hunters in the tribe are still sleeping. No one should disturb the tribe hunters,” explained
Li Du was surprised. The woman looked far too young to have such a big grandson.
When Cheeks returned, some people had suspended sticks over the fire, hung with
roasting meat and clumps of roots.
After a while, the smell of food filled the air, and the sleepy hunters woke up one after
another. They did not wash, but stretched themselves and sat by the campfire to eat.
A plump young woman took a stick and gave it to Li Du. She said in crude English,
“Hello, guest, please eat.”
Li Du thanked her and took the stick to gnaw on a piece of meat. He felt as this was a
barbeque party in his university campus. It was enjoyable.
The meat, however, did not taste that good. It had a fishy smell and was largely
unsalted and unseasoned, which was something Li Du was not used to.
Also, the roasted meat was dried, with no gravy or fat, and tasted very woody. Li Du had
difficulty chewing it.
The Hadza were very hospitable people, maybe because they were always on the
move, curious about the outside world and hoping to make more new friends. Li Du
instantly became very popular. Later in the morning, some people came over to propose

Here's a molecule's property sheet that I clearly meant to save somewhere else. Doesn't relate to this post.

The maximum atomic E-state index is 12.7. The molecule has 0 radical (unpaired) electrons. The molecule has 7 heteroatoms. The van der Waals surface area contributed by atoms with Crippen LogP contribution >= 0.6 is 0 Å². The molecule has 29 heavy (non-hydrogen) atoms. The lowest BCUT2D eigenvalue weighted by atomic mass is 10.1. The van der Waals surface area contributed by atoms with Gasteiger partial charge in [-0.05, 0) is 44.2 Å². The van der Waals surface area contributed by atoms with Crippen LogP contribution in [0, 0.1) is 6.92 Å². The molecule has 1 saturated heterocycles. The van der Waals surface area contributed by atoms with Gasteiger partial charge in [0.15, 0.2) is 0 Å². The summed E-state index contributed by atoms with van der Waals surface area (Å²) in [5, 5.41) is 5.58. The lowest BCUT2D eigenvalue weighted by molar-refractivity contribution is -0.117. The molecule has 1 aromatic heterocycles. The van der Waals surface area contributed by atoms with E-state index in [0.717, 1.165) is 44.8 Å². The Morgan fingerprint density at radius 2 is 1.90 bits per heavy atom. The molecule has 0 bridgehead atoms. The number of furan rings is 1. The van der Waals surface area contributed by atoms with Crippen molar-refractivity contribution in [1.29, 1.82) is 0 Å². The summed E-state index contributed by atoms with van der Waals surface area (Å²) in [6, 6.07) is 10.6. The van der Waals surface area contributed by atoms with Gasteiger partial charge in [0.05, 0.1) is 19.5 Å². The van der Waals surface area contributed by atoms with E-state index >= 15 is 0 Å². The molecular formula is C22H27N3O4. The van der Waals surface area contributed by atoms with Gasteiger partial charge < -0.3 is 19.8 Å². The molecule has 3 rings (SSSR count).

Their drink, a fruit wine they made themselves, looked cloudy and sour.
Li Du did not make a fuss, however, since it was clear that the Hadza were used to
drinking this wine with no ill effects. He saluted his hosts, raised his cup and drank.
This fruit wine didn’t smell very good, but it had a pleasant taste, like juice mixed with
alcohol. It was very strong, with a fruity aroma, and it tasted good at the first sip.
Li Du drained a cup in one gulp. The hunters laughed and nodded to him.
Cheeks covered Li Du’s head with an animal’s skull. Its upper part resembled a human
head, but the lower part was wider and had two hideous fangs.
Li Du tried to understand what animal the skull belonged to, remembered the words of
Brother Wolf, and asked, “Is this the skull of a baboon?”
“Yes, we Hadza give this as a gift to our guests,” said Cheeks, nodding with a smile.
Wearing a baboon skull, Li Du held a cup of wine in his left hand and a barbeque stick
in his right. It tasted of wilderness.
While the hunters ate, the old, the weak, the women and the children made tools and
prepared equipment for them, cooked lunch over open fires, and so on, busy and
orderly, with a sense of rhythm in life.
Li Du chewed the roast meat and asked Cheeks what they intended to do next. “How
long are you going to stay in this grassland? Where are you going?”
“For us Hadza, there are no seasons, just dry and rainy. We move around and collect
food when it is the dry season. When the rainy season comes, we move into the
burrows of the breadfruit tree to get away from the humidity and mud,” said Cheeks.
“We’re going to spend some time on this prairie, and then we’ll go north to look for
breadfruit trees and prepare for the rainy season.”
“You have received higher education and understand modern society. Why not lead
your tribe to reform? For example, build houses to live in during the rainy season,”
suggested Li Du.
Cheeks laughed and shook his head. “No, I have no right to do that. The tribe has
passed down many traditions that may not be modern, but are the key to our survival.”
He paused and went on, “I studied medicine. I can help people prevent and cure
diseases, but I cannot deny their right to go on with their traditions.”